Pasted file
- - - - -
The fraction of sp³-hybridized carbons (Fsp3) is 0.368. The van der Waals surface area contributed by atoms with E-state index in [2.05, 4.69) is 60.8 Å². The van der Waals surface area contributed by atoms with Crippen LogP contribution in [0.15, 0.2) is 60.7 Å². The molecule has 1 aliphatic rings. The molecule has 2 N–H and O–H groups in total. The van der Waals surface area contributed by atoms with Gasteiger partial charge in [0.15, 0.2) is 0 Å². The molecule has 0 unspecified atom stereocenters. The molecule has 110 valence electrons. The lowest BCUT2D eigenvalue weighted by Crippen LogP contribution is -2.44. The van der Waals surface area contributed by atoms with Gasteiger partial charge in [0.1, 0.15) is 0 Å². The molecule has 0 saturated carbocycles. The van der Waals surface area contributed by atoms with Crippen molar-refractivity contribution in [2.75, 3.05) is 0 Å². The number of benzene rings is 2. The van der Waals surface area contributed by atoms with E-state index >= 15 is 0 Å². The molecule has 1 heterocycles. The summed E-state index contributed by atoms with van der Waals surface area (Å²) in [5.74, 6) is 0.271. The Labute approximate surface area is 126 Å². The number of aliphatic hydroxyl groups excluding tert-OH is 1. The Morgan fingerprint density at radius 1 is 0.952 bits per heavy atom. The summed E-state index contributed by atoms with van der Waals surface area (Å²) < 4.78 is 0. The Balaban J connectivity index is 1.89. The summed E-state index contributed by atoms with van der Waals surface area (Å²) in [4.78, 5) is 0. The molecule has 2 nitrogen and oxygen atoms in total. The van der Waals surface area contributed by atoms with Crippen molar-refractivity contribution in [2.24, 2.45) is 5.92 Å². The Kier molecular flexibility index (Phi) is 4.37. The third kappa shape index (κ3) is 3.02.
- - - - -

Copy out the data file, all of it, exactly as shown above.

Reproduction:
The fraction of sp³-hybridized carbons (Fsp3) is 0.368. The van der Waals surface area contributed by atoms with E-state index in [2.05, 4.69) is 60.8 Å². The van der Waals surface area contributed by atoms with Crippen LogP contribution in [0.15, 0.2) is 60.7 Å². The molecule has 1 aliphatic rings. The molecule has 2 N–H and O–H groups in total. The van der Waals surface area contributed by atoms with Gasteiger partial charge in [0.15, 0.2) is 0 Å². The molecule has 0 unspecified atom stereocenters. The molecule has 110 valence electrons. The lowest BCUT2D eigenvalue weighted by Crippen LogP contribution is -2.44. The van der Waals surface area contributed by atoms with Gasteiger partial charge in [0.1, 0.15) is 0 Å². The molecule has 0 saturated carbocycles. The van der Waals surface area contributed by atoms with Crippen molar-refractivity contribution in [2.75, 3.05) is 0 Å². The number of benzene rings is 2. The van der Waals surface area contributed by atoms with E-state index >= 15 is 0 Å². The molecule has 1 heterocycles. The summed E-state index contributed by atoms with van der Waals surface area (Å²) in [5.74, 6) is 0.271. The Labute approximate surface area is 126 Å². The number of aliphatic hydroxyl groups excluding tert-OH is 1. The Morgan fingerprint density at radius 1 is 0.952 bits per heavy atom. The summed E-state index contributed by atoms with van der Waals surface area (Å²) < 4.78 is 0. The Balaban J connectivity index is 1.89. The summed E-state index contributed by atoms with van der Waals surface area (Å²) in [4.78, 5) is 0. The molecule has 2 nitrogen and oxygen atoms in total. The van der Waals surface area contributed by atoms with Crippen molar-refractivity contribution in [2.24, 2.45) is 5.92 Å². The Kier molecular flexibility index (Phi) is 4.37. The third kappa shape index (κ3) is 3.02.